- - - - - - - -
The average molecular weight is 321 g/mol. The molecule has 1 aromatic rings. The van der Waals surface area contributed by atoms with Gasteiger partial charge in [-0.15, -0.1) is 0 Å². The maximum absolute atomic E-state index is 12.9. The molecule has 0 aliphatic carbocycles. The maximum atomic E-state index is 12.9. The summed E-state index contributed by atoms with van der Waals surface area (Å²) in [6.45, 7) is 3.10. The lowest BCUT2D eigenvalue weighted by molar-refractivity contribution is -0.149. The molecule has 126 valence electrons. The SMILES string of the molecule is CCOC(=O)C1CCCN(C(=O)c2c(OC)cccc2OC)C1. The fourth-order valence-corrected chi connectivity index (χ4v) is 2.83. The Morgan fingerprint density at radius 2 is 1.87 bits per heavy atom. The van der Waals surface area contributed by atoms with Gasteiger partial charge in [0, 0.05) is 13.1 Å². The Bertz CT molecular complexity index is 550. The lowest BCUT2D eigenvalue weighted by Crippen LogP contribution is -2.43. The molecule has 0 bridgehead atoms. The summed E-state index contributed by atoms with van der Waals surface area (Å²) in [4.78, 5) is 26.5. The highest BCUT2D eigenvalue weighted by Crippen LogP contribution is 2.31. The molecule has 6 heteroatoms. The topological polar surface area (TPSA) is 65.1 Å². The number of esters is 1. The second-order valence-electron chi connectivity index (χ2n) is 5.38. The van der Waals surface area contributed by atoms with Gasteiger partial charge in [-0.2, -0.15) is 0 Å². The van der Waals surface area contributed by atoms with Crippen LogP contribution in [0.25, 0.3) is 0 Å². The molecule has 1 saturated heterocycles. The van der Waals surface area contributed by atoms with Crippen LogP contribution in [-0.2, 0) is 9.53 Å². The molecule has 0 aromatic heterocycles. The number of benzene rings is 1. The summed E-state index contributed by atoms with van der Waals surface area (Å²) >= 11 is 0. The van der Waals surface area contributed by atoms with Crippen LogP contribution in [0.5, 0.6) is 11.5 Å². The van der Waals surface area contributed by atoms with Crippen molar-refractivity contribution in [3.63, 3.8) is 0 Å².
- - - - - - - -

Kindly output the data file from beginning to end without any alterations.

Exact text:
The average molecular weight is 321 g/mol. The molecule has 1 aromatic rings. The van der Waals surface area contributed by atoms with Gasteiger partial charge in [-0.15, -0.1) is 0 Å². The maximum absolute atomic E-state index is 12.9. The molecule has 0 aliphatic carbocycles. The maximum atomic E-state index is 12.9. The summed E-state index contributed by atoms with van der Waals surface area (Å²) in [6.45, 7) is 3.10. The lowest BCUT2D eigenvalue weighted by molar-refractivity contribution is -0.149. The molecule has 126 valence electrons. The SMILES string of the molecule is CCOC(=O)C1CCCN(C(=O)c2c(OC)cccc2OC)C1. The fourth-order valence-corrected chi connectivity index (χ4v) is 2.83. The Morgan fingerprint density at radius 2 is 1.87 bits per heavy atom. The van der Waals surface area contributed by atoms with Gasteiger partial charge in [0, 0.05) is 13.1 Å². The Bertz CT molecular complexity index is 550. The lowest BCUT2D eigenvalue weighted by Crippen LogP contribution is -2.43. The molecule has 0 bridgehead atoms. The summed E-state index contributed by atoms with van der Waals surface area (Å²) in [4.78, 5) is 26.5. The highest BCUT2D eigenvalue weighted by Crippen LogP contribution is 2.31. The molecule has 6 heteroatoms. The topological polar surface area (TPSA) is 65.1 Å². The number of esters is 1. The second-order valence-electron chi connectivity index (χ2n) is 5.38. The van der Waals surface area contributed by atoms with Gasteiger partial charge in [-0.2, -0.15) is 0 Å². The van der Waals surface area contributed by atoms with Crippen LogP contribution in [0.25, 0.3) is 0 Å². The molecule has 1 saturated heterocycles. The van der Waals surface area contributed by atoms with Crippen LogP contribution in [-0.2, 0) is 9.53 Å². The molecule has 0 aromatic heterocycles. The number of benzene rings is 1. The summed E-state index contributed by atoms with van der Waals surface area (Å²) >= 11 is 0. The van der Waals surface area contributed by atoms with Crippen LogP contribution in [0.5, 0.6) is 11.5 Å². The van der Waals surface area contributed by atoms with Crippen molar-refractivity contribution in [3.63, 3.8) is 0 Å².